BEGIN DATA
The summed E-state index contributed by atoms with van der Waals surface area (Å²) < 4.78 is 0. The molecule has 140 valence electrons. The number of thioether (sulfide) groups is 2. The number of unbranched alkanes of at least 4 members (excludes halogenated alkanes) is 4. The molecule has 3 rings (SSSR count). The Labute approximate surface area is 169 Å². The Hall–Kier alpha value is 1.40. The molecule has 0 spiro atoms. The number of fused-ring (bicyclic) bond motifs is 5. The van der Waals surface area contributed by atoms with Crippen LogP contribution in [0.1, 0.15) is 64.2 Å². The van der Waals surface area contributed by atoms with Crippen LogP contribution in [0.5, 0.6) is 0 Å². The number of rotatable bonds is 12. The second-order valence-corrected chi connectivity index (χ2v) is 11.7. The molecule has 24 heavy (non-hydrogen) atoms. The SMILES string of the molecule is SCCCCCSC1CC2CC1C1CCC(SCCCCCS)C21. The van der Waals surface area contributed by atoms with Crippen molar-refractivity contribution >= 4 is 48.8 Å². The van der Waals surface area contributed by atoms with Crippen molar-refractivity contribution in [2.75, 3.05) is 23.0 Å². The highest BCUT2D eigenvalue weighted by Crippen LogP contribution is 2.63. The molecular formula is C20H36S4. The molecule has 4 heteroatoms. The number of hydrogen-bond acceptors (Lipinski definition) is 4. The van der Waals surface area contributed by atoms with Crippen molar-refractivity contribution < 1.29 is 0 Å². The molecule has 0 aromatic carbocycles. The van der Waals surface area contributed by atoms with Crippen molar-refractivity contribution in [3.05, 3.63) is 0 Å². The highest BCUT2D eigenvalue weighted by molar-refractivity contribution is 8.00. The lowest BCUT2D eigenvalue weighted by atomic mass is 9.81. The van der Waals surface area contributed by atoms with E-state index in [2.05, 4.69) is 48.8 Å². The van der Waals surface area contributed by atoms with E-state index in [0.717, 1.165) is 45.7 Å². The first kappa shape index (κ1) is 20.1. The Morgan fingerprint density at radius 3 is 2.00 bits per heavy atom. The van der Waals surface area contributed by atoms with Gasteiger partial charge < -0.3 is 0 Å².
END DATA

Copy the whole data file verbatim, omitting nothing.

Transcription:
The summed E-state index contributed by atoms with van der Waals surface area (Å²) < 4.78 is 0. The molecule has 140 valence electrons. The number of thioether (sulfide) groups is 2. The number of unbranched alkanes of at least 4 members (excludes halogenated alkanes) is 4. The molecule has 3 rings (SSSR count). The Labute approximate surface area is 169 Å². The Hall–Kier alpha value is 1.40. The molecule has 0 spiro atoms. The number of fused-ring (bicyclic) bond motifs is 5. The van der Waals surface area contributed by atoms with Crippen LogP contribution in [0.1, 0.15) is 64.2 Å². The van der Waals surface area contributed by atoms with Crippen LogP contribution in [0.5, 0.6) is 0 Å². The number of rotatable bonds is 12. The second-order valence-corrected chi connectivity index (χ2v) is 11.7. The molecule has 24 heavy (non-hydrogen) atoms. The SMILES string of the molecule is SCCCCCSC1CC2CC1C1CCC(SCCCCCS)C21. The van der Waals surface area contributed by atoms with Crippen molar-refractivity contribution >= 4 is 48.8 Å². The van der Waals surface area contributed by atoms with Crippen molar-refractivity contribution in [2.75, 3.05) is 23.0 Å². The highest BCUT2D eigenvalue weighted by Crippen LogP contribution is 2.63. The molecular formula is C20H36S4. The molecule has 4 heteroatoms. The number of hydrogen-bond acceptors (Lipinski definition) is 4. The van der Waals surface area contributed by atoms with Crippen molar-refractivity contribution < 1.29 is 0 Å². The molecule has 0 aromatic carbocycles. The van der Waals surface area contributed by atoms with Crippen molar-refractivity contribution in [3.05, 3.63) is 0 Å². The highest BCUT2D eigenvalue weighted by molar-refractivity contribution is 8.00. The lowest BCUT2D eigenvalue weighted by atomic mass is 9.81. The van der Waals surface area contributed by atoms with E-state index in [2.05, 4.69) is 48.8 Å². The van der Waals surface area contributed by atoms with E-state index in [0.717, 1.165) is 45.7 Å². The first kappa shape index (κ1) is 20.1. The Morgan fingerprint density at radius 3 is 2.00 bits per heavy atom. The van der Waals surface area contributed by atoms with Gasteiger partial charge < -0.3 is 0 Å².